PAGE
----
Max Scheler's Critical Theory: the Idea of Critical Phenomenology

Dissertation, Duquesne University (2014)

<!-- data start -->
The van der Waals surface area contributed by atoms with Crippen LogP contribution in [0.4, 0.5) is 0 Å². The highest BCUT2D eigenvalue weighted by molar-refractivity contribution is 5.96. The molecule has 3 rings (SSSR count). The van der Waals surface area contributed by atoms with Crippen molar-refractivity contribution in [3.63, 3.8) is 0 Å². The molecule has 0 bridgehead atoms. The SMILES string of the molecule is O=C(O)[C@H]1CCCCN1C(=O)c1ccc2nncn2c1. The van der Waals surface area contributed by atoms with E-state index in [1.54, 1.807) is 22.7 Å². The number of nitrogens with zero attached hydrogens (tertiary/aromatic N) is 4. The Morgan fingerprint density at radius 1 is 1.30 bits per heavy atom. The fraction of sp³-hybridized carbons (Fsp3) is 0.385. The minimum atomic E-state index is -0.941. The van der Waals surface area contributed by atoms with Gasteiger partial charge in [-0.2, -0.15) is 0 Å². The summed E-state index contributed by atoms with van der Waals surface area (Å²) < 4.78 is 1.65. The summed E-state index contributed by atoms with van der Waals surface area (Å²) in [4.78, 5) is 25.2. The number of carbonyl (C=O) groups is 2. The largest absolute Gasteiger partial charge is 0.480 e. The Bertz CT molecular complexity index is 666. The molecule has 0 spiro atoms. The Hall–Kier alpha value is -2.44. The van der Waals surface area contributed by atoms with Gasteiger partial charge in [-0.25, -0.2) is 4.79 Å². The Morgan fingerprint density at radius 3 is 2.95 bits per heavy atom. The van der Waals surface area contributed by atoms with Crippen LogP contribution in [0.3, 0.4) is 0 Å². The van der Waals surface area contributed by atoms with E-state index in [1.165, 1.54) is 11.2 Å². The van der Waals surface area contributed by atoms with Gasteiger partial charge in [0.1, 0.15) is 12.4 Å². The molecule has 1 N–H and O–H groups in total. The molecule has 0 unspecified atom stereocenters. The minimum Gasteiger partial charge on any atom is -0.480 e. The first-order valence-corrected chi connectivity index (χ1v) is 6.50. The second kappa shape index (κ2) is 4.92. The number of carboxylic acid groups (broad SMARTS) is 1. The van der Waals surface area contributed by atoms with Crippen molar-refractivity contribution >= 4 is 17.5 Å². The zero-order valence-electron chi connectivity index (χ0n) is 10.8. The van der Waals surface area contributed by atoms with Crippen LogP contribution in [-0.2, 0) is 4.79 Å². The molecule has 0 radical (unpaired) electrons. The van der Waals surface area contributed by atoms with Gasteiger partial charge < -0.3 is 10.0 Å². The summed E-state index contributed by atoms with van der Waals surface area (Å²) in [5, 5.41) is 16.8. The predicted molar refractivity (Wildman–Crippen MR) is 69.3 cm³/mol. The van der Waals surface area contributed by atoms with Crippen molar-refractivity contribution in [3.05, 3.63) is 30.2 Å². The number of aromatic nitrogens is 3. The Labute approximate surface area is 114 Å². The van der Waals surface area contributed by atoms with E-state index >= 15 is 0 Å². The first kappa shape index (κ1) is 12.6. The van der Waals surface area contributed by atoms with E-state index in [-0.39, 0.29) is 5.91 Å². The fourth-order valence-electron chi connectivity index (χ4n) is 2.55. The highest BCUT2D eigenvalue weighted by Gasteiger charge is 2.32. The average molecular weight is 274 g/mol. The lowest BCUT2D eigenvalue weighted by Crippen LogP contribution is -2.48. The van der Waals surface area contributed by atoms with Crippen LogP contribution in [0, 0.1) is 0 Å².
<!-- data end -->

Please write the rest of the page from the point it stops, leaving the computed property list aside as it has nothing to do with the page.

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I explore the critical significance of the phenomenological notion of intuition. I argue that there is no meaning that is originally formal-conceptual. The meanings of concepts function as symbolic approximations to original nonconceptual, intuitive givens. However, the meaning content originally intuitively given in lived experience has a tendency to be lost in pursuit of universalizability and communicability of conceptual content. Over time, conceptual approximations lose their reference to the experience that had given them their meaning in the first place. The loss of an experiential reference makes for a vacuous set of concepts, giving way to ideologies, by which I mean the conscious prejudicial support for a set of ideas without the experiential, intuitive context that is necessary to see the value of those ideas. A critical phenomenology is a critique of ideological views by descriptively recovering the intuitive content whereby concepts can be adequately reevaluated. This main aim of this work is to establish the methodological features of critical phenomenology by responding to the objections made against phenomenology and intuition by Frankfurt School critical theorists. Scheler’s phenomenology is used as a way forward due to his far-reaching critique of reason and emphasis on the phenomenological intuition of value. Chapter 1 considers three Frankfurt School objections of Husserlian phenomenology, as (1) immanentist (Adorno), (2) idealist (Adorno), and (3) normatively empty (Habermas). Each fail to discern the subtle features of nonidentity with respect to Husserl’s notions of apperception and adumbrated phenomena. Chapter 2 shows how Scheler’s original view of the phenomenological attitude makes more explicit Husserl’s subtle dialectical elements. Adequate and inadequate givenness is interpreted with respect to one’s intentional orientation and the moral attitudes carried within the world, influencing the content of the given. Chapter 3 confronts the popular charge of idealism. Reality is a problem for phenomenology only to conscious modes of givenness. But through ecstatic modes of givenness (in resistances) Scheler’s phenomenology achieves an existential ground that is crucial for phenomenology to engage actually existing social structures and factors. Chapter 4 concerns the charge that phenomenology is normatively empty. That Scheler had developed a theory of value is not enough to rebut the charge but his view of value-givenness as an attitude informed by the act of loving, opens an awareness of the values disclosed by that attitude. Chapter 5 shows that Scheler’s sociology of knowledge, in contrast to Karl Mannheim’s interpretation, provides a unified picture of the interdependency of spirit and life needed for the realization of values in the world and society. Chapter 6 suggests a way of framing a phenomenological critique of ideology. Scheler points to the attitudinal factors of loving and hating to disclose systemic devaluation and overvaluation. This awareness arises (1) from noticing how individual valuation reflects social valuation, and (2) by being attuned to how one’s own intuitions contradict prevailing social valuation and thought, thereby opening a space for a critique of those patterns.
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